A Clockwork Christ

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I want to return to my recent critical moment during grading.  In short, I was frustrated—not because of the amount of work involved (that’s just par for the course at this point) but because students had problems with things we had gone over in class again and again.  I felt both angry and like a failure.  Then I realized I was just stuck in Clockwork Christ mode. “Clockwork Christ” is a term I coined over my years working new Graduate Teaching Assistants (it’s also the name/subject for an article I’d like to write some day, if my administrative work load ever lightens (as if) so, “dibs!”).  The concept comes in part from my teaching experience but I am also indebted to the work of Richard E. Miller, especially in “The Arts of Complicity: Pragmatism and the Culture of Schooling” (College English 1998).  I use the term to index two dominant and contradictory narratives of teaching that circulate in culture, narratives that we as teachers often tend to inhabit, enact, and embody whether cast in the role by our students or ourselves. It’s easy to identify these narratives.  The first is teacher-as-Christ, the one who sacrifices everything so that students can experience the transformative powers of education.  Based on your age, you know this figure from To Sir with Love, The Dead Poets Society, Dangerous Minds, Sister Act II, Freedom Writers, Stand and Deliver, or School of Rock.  Depending on your theoretical inclinations, you know it too through the work of Paulo Freire or Peter Elbow.  The narrative is simple: teacher encounters victimized and distrustful students; teacher passionately devotes self to “saving” these students (often through unorthodox pedagogies); students are transformed. But running alongside this narrative is a second, inverse narrative of teacher-as-cog, the mindless functionary of a bureaucracy bent on grinding students into dust.  Based on your age, you know this figure from Fast Times at Ridgemont High, The Breakfast Club, Ferris Bueller’s Day Off, or Pink Floyd’s “Another Brick in The Wall.”  Depending on your theoretical inclinations, you might find it in David Bartholomae or Gerald Graff. Practically I see these narratives manifest in new teachers all the time.  The same teacher will, one week, hold extra office hours on the weekend (though few if any students will show up) and the next week wait with a slathering snarl for some student to miss one more class so they can rigidly implement our attendance policy, fail them from the class, and have one less paper to grade. I don’t think we can escape from these dual narratives but we can become aware of them, which is what I did while grading.  More than that, we can deploy them. I can’t believe I’m about to share this in the everlasting medium of the Web since I have always only shared it orally with the caveat I would strenuously disavow the words but, well, here goes… I offer you the “nuclear option.”  The nuclear option foregrounds the disjuncture of these two narratives to “shock” students at the moment most needed.  Before revealing it, there are some important points to keep in mind.  First, in order for it to work you must learn your students’ names on the first day of class.  If you can manage this, they will love you because they are nothing but a nameless face in every other class they are taking as first year students (Step One: Deploy Christ).  Second, you can use this option once and only once.  I wait for that point in the semester when students are just not doing the readings, not showing up with drafts, not “there” in any real sense.  At that moment, I stand before them and I move to Step Two: Deploy Clockwork.  I say something like this, “Look, if no one wants to do this work we can all just go home.  I’m happy to do all I can to help you pass this class but the truth is it doesn’t really matter to me because I get paid the same whether you pass or fail.”  The reaction is almost always the same: they feel guilty (their own Christ reaction) and therefore re-energized. Ummm, in case anyone asks, I did not write this post.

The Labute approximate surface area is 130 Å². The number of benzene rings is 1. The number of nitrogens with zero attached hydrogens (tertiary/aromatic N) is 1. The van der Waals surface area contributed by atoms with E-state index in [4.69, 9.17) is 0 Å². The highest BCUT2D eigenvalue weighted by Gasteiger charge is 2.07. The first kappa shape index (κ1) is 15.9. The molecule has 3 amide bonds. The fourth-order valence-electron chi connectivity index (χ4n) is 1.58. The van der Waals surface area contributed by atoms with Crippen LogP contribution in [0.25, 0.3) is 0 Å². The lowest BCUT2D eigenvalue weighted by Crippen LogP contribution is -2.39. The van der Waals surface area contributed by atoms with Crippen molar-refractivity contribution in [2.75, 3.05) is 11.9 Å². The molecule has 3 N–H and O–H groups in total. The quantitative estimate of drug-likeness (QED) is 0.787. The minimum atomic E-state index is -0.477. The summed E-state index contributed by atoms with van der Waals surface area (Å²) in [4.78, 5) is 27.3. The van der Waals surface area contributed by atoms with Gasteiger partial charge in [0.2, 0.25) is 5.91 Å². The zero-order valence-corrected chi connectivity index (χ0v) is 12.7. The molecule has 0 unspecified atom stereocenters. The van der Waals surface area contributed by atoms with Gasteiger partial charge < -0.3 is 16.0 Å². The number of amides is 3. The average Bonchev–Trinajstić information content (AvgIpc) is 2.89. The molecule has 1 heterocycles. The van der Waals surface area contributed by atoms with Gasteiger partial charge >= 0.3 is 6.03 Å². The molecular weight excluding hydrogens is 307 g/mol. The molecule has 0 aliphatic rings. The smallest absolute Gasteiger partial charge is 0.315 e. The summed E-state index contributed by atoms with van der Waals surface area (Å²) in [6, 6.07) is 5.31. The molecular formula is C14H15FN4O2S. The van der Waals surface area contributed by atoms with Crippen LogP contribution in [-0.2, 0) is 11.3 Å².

About the Author
Barclay Barrios is an Associate Professor of English and Director of Writing Programs at Florida Atlantic University, where he teaches freshman composition and graduate courses in composition methodology and theory, rhetorics of the world wide web, and composing digital identities. He was Director of Instructional Technology at Rutgers University and currently serves on the board of Pedagogy. Barrios is a frequent presenter at professional conferences, and the author of Emerging.